My Top 5 Stock Items on a Budget
The best bargains I have in stock right now
A question I sometimes get from clients is…
“What would you recommend within a budget of xxx?”
One of the most pleasurable parts of collecting is finding great quality rare stamps.
It is even more satisfying when we feel we have picked up a rarity at a keen price.
We all love a bargain. It is ingrained in our genetic make-up.
Today, I would like to share with you what I think are my best bargains “on a budget”.
These are 5 stamps I think are:
- Beautiful rarities
- In fine quality
- At a price offering good value
Budget of £100 ($134)
This is my favourite stamp I have for under £100 ($134):
Falkland Islands 1912-20 5s maroon, with full original gum.
Minor traces of toning on gum, still very fine fresh appearance.
SG catalogue price: £130
Unmounted Mint. SG 67b
PRICE: £85 ($114)
The Falkland Islands has a passionate collector base and this is a difficult stamp to find in this quality.
These little Islands in the South Atlantic Ocean are famous for producing beautiful stamps. I have always been fond of the classic regal design of this King George V stamp.
The Stanley Gibbons catalogue price for this stamp is £130 ($174). It is yours today for just £85 ($114).
A classic Falkland Islands stamp at a 35% discount to catalogue price makes this worthy of being my top recommendation for under £100 ($134).
Budget of £500 ($670)
This has to be the best bargain I have for under £500 ($670):
Labuan 1894 6c bright green, litho printing, complete sheet of 10 (5x2), brilliant unmounted original gum.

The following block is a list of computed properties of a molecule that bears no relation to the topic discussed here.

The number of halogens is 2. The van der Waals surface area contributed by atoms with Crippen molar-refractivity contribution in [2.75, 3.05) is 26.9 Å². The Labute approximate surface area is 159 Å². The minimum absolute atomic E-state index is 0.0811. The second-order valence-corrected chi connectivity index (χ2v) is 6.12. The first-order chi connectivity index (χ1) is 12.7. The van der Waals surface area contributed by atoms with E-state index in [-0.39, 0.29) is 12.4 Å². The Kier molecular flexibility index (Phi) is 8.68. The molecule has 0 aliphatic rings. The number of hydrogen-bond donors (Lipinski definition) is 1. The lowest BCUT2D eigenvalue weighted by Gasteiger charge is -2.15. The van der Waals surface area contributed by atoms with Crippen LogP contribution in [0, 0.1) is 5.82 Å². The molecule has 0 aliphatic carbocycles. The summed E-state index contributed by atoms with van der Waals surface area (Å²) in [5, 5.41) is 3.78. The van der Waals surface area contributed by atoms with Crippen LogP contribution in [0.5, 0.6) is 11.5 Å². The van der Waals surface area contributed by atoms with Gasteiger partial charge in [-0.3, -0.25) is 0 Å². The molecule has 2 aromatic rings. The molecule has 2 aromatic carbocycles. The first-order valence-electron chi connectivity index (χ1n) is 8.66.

R2/4 shows variety 'No dot at upper left'. A scarce and lovely item. Unmounted Mint. SG 52/b
PRICE: £350 ($469)
The Island of Labuan in Malaysia only existed as a stamp issuing entity for 26 years and produced some beautiful stamps during that short period.
This complete sheet of 10 stamps printed in 1894 and in perfect condition features the classic design of Queen Victoria’s portrait. The stamp is also revered for its attractive and intricate border design.
Despite being very scarce, the catalogue value is only £550 ($737). Ten years ago, the catalogue price was £260 ($348). The growth in value of 112% in the past 10 years highlights its attractiveness to collectors.
Despite recent growth in value, I still don’t consider the current catalogue price of £550 ($737) to fairly reflect the scarcity of this philatelic treasure.
You can buy this stamp from me today for £350 ($469), a discount of 36% to the current catalogue price. A steal, in my opinion!
Budget of £1,000 ($1,340)
This is one of my favourite stamp issues of all time and available for under £1,000 ($1,340):